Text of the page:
"I just remember him always watching over me, making sure i didn't get in trouble, just always caring for me," Dalton says.
A little boy full of energy, Derrick loved animals, and playing practical jokes.
"He knew that the older ladies would be walking to church, so he took his rubber snake out and laid it on the sidewalk and watched out the window as people walked up the sidewalk," his mother Dori explains with a smile. She also recalls the time Derrick caught praying mantises with his grandmother; they put them in a plastic container and poked holes in it so the insects could breathe. The next morning, Dori woke to Derrick using a broomstick to poke holes in their screen porch; he was concerned and wanted to make sure their golden retreiver had enough air.
Derrick was just shy of starting kindergarten and turning five years old when he was brutally murdered by 13 year old Eric Smith. On August 2nd, 1993, Derrick was walking to a day camp just up the street from his home.Smith was riding up the street on his bicycle; he lured Derrick into a nearby field, and killed him.
"Then of course as more details came out, it was kind of hard to fathom what he did, how he led people away, how he drove by Derrick on his bike, turned around, saw the other kids going into the park, and then he came back and approached Derrick I mean, it was calculated." Derrick's father Dale Robie explains. Dale and Dori say Smith targeted their son.
Smith was convicted of second degree murder in 1994, and sentenced to nine years to life in prison. Now, he's 32 years old, and up for parole a fifth time - an opportunity he gets every two years. Dale and Dori say it's their mission to make sure he stays behind bars.
"It's very important to do what we can, and it's all we can do for Derrick," Dale says.
Dalton, Dori, Dale and members of the community submitted more than 100 letters to the parole board, fighting to keep Smith behind bars; concerned he might someday hurt someone else.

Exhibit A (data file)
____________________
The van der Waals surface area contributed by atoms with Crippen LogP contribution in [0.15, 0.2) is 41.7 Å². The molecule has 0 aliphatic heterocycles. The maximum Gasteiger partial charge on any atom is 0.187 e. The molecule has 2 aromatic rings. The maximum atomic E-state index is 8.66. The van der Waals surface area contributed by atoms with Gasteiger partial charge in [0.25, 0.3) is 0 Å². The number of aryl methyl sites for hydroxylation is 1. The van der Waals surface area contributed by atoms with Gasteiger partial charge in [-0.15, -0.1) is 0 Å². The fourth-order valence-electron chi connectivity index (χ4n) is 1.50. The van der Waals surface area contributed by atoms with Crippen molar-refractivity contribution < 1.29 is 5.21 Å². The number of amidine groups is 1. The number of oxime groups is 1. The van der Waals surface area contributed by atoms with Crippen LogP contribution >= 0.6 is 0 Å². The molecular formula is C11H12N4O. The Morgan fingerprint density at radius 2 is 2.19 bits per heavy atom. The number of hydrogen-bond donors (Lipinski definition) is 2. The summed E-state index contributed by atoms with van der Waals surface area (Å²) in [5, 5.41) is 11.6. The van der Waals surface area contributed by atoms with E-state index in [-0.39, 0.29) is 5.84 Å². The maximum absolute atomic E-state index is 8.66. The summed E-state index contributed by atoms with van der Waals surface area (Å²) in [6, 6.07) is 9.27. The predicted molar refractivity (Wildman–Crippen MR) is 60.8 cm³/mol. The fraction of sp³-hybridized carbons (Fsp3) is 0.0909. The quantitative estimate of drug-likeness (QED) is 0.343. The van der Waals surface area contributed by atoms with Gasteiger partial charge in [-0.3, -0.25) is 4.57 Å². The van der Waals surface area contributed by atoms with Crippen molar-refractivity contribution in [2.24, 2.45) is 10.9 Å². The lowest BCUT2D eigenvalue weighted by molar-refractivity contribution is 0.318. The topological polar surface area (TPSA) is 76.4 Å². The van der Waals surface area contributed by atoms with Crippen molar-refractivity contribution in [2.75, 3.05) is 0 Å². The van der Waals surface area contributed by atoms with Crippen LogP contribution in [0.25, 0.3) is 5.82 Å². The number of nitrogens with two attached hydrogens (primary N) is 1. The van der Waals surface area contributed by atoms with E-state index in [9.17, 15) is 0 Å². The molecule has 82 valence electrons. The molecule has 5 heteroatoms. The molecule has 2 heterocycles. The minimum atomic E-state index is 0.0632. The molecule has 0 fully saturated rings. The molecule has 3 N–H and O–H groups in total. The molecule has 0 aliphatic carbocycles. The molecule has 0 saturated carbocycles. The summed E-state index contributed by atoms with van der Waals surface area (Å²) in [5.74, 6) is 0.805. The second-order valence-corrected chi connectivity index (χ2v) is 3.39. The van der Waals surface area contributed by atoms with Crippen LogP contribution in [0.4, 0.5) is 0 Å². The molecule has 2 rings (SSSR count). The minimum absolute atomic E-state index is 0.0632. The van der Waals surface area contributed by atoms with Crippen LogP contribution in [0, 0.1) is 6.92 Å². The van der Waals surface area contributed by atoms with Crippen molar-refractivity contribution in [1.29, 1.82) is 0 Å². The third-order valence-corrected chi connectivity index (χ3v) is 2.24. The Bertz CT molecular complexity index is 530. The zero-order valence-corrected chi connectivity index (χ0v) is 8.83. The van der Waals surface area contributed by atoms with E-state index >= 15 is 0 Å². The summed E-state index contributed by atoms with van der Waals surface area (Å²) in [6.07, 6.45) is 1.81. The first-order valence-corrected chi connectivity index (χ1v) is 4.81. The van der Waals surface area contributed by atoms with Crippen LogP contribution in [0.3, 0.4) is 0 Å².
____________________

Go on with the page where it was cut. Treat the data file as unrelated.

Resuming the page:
"If I didn't do that, if I didn't fight every two years, and he was released and then he did something to somebody else i would never forgive myself," Dori said.
Dale also makes a video for the parole board; a montage of home videos chronicling Derrick's short life.
"To show the impact, and this year I showed more pictures of him with Dalton, more of the family aspect, big brother, you know, what Dalton's missing out on, how Derrick took care of him, how caring he was," says Dale.
Even though Derrick's time with Dalton's was cut too short, he says there are lessons to be learned from Derrick's life.
"He enjoyed life. he lived it to the fullest he could, and it shows we all need to do that," Dalton said.
Smith took away Dalton's big brother, his protector - the person who would have been Dalton's best man at his upcoming wedding. In his letter to the parole board, Dalton asks questions about what his life would be like if Derrick were here today.
"Where would he be? what would we be doing? You know, the nights i could be sitting on the porch, talking to him about my day. I lost my best friend." Dalton said.
But Dalton knows his big brother would still be looking out for him.
"It feels good knowing he's always there, I think he's still, he's always there."